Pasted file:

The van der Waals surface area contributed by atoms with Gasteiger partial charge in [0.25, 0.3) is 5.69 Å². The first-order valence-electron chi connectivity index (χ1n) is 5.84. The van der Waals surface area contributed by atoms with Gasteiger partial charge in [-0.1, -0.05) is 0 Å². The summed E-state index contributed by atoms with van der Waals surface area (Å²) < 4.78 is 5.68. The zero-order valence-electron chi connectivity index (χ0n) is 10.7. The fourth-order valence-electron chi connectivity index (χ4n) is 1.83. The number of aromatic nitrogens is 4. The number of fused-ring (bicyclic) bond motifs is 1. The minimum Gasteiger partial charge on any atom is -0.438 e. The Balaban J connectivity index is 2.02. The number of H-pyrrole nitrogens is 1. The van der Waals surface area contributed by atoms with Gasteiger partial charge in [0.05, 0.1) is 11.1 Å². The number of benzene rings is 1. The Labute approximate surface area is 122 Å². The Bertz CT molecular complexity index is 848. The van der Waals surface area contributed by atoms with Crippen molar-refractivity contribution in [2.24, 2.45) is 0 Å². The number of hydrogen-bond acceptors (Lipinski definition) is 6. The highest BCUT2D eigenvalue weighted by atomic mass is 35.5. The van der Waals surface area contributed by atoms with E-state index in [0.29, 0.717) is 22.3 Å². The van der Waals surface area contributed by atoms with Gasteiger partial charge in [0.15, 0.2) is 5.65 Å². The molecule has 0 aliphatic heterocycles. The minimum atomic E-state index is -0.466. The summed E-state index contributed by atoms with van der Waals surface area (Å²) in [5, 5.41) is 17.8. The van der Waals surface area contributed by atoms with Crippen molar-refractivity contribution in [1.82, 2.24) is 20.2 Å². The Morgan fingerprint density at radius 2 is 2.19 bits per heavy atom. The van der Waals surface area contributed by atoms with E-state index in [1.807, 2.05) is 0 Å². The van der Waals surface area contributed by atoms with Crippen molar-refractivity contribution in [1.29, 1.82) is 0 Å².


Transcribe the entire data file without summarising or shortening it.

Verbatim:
The van der Waals surface area contributed by atoms with Gasteiger partial charge in [0.25, 0.3) is 5.69 Å². The first-order valence-electron chi connectivity index (χ1n) is 5.84. The van der Waals surface area contributed by atoms with Gasteiger partial charge in [-0.1, -0.05) is 0 Å². The summed E-state index contributed by atoms with van der Waals surface area (Å²) < 4.78 is 5.68. The zero-order valence-electron chi connectivity index (χ0n) is 10.7. The fourth-order valence-electron chi connectivity index (χ4n) is 1.83. The number of aromatic nitrogens is 4. The number of fused-ring (bicyclic) bond motifs is 1. The minimum Gasteiger partial charge on any atom is -0.438 e. The Balaban J connectivity index is 2.02. The number of H-pyrrole nitrogens is 1. The van der Waals surface area contributed by atoms with Gasteiger partial charge in [0.05, 0.1) is 11.1 Å². The number of benzene rings is 1. The Labute approximate surface area is 122 Å². The Bertz CT molecular complexity index is 848. The van der Waals surface area contributed by atoms with Crippen molar-refractivity contribution in [2.24, 2.45) is 0 Å². The number of hydrogen-bond acceptors (Lipinski definition) is 6. The highest BCUT2D eigenvalue weighted by atomic mass is 35.5. The van der Waals surface area contributed by atoms with E-state index in [0.29, 0.717) is 22.3 Å². The van der Waals surface area contributed by atoms with Gasteiger partial charge in [0.15, 0.2) is 5.65 Å². The molecule has 0 aliphatic heterocycles. The minimum atomic E-state index is -0.466. The summed E-state index contributed by atoms with van der Waals surface area (Å²) in [5, 5.41) is 17.8. The van der Waals surface area contributed by atoms with Crippen molar-refractivity contribution in [1.82, 2.24) is 20.2 Å². The Morgan fingerprint density at radius 2 is 2.19 bits per heavy atom. The van der Waals surface area contributed by atoms with E-state index in [1.807, 2.05) is 0 Å². The van der Waals surface area contributed by atoms with Crippen molar-refractivity contribution in [1.29, 1.82) is 0 Å².